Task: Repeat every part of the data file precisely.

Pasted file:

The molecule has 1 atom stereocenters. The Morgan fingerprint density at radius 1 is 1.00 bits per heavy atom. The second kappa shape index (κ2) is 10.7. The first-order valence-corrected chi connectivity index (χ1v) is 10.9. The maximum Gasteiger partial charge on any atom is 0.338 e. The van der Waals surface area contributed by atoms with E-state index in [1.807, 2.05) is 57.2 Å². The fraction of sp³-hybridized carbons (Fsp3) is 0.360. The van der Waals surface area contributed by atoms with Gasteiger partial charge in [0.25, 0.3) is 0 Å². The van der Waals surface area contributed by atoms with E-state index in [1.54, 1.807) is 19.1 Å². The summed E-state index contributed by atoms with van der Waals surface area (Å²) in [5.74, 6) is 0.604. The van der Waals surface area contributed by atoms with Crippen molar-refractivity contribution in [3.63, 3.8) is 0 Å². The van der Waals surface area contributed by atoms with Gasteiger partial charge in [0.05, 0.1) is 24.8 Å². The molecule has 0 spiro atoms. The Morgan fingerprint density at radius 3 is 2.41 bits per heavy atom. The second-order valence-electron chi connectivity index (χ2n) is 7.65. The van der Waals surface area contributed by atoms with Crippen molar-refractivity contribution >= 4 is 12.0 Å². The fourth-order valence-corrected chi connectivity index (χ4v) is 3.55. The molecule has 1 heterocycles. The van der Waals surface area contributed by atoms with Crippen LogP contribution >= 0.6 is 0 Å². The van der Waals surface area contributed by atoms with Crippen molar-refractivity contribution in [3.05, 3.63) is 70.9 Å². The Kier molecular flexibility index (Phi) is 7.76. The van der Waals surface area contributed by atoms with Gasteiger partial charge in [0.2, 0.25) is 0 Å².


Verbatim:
The molecule has 1 atom stereocenters. The Morgan fingerprint density at radius 1 is 1.00 bits per heavy atom. The second kappa shape index (κ2) is 10.7. The first-order valence-corrected chi connectivity index (χ1v) is 10.9. The maximum Gasteiger partial charge on any atom is 0.338 e. The van der Waals surface area contributed by atoms with E-state index in [1.807, 2.05) is 57.2 Å². The fraction of sp³-hybridized carbons (Fsp3) is 0.360. The van der Waals surface area contributed by atoms with Gasteiger partial charge in [0.25, 0.3) is 0 Å². The van der Waals surface area contributed by atoms with E-state index in [1.54, 1.807) is 19.1 Å². The summed E-state index contributed by atoms with van der Waals surface area (Å²) in [5.74, 6) is 0.604. The van der Waals surface area contributed by atoms with Crippen molar-refractivity contribution in [3.63, 3.8) is 0 Å². The van der Waals surface area contributed by atoms with Gasteiger partial charge in [0.05, 0.1) is 24.8 Å². The molecule has 0 spiro atoms. The Morgan fingerprint density at radius 3 is 2.41 bits per heavy atom. The second-order valence-electron chi connectivity index (χ2n) is 7.65. The van der Waals surface area contributed by atoms with Crippen molar-refractivity contribution >= 4 is 12.0 Å². The fourth-order valence-corrected chi connectivity index (χ4v) is 3.55. The molecule has 1 heterocycles. The van der Waals surface area contributed by atoms with Crippen LogP contribution >= 0.6 is 0 Å². The van der Waals surface area contributed by atoms with Crippen molar-refractivity contribution in [3.05, 3.63) is 70.9 Å². The Kier molecular flexibility index (Phi) is 7.76. The van der Waals surface area contributed by atoms with Gasteiger partial charge in [0.2, 0.25) is 0 Å².